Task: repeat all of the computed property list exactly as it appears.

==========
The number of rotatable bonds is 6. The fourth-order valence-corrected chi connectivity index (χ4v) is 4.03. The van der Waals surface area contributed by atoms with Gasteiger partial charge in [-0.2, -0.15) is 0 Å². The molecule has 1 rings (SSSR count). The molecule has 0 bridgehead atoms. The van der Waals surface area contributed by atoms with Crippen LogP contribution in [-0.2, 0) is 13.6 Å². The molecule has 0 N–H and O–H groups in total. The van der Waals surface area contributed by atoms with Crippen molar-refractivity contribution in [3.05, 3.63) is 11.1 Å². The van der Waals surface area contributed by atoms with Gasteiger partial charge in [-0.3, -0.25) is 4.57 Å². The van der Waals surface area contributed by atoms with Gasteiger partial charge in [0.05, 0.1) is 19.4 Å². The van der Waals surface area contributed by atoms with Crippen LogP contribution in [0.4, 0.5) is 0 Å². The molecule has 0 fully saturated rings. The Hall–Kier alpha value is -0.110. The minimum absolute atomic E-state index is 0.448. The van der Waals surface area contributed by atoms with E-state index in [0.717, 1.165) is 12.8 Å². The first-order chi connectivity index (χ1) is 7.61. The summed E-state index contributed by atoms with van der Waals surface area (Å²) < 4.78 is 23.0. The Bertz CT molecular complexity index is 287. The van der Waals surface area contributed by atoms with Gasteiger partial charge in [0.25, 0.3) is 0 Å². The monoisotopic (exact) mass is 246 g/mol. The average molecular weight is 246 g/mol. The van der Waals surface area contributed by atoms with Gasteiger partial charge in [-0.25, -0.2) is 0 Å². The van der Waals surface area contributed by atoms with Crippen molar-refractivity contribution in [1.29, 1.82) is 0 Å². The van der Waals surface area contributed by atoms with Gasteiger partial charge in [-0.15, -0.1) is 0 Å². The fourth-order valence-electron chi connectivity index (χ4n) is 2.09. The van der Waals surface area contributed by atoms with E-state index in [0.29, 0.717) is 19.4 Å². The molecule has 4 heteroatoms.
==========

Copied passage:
The number of rotatable bonds is 6. The fourth-order valence-corrected chi connectivity index (χ4v) is 4.03. The van der Waals surface area contributed by atoms with Gasteiger partial charge in [-0.2, -0.15) is 0 Å². The molecule has 1 rings (SSSR count). The molecule has 0 bridgehead atoms. The van der Waals surface area contributed by atoms with Crippen LogP contribution in [-0.2, 0) is 13.6 Å². The molecule has 0 N–H and O–H groups in total. The van der Waals surface area contributed by atoms with Crippen molar-refractivity contribution in [3.05, 3.63) is 11.1 Å². The van der Waals surface area contributed by atoms with Gasteiger partial charge in [-0.3, -0.25) is 4.57 Å². The van der Waals surface area contributed by atoms with Gasteiger partial charge in [0.05, 0.1) is 19.4 Å². The van der Waals surface area contributed by atoms with Crippen LogP contribution in [0.4, 0.5) is 0 Å². The molecule has 0 fully saturated rings. The Hall–Kier alpha value is -0.110. The minimum absolute atomic E-state index is 0.448. The van der Waals surface area contributed by atoms with E-state index in [0.717, 1.165) is 12.8 Å². The first-order chi connectivity index (χ1) is 7.61. The summed E-state index contributed by atoms with van der Waals surface area (Å²) < 4.78 is 23.0. The Bertz CT molecular complexity index is 287. The van der Waals surface area contributed by atoms with Gasteiger partial charge in [0.25, 0.3) is 0 Å². The monoisotopic (exact) mass is 246 g/mol. The average molecular weight is 246 g/mol. The van der Waals surface area contributed by atoms with Gasteiger partial charge in [-0.25, -0.2) is 0 Å². The van der Waals surface area contributed by atoms with Crippen molar-refractivity contribution in [1.29, 1.82) is 0 Å². The van der Waals surface area contributed by atoms with Gasteiger partial charge in [-0.15, -0.1) is 0 Å². The fourth-order valence-electron chi connectivity index (χ4n) is 2.09. The van der Waals surface area contributed by atoms with E-state index in [0.29, 0.717) is 19.4 Å². The molecule has 4 heteroatoms.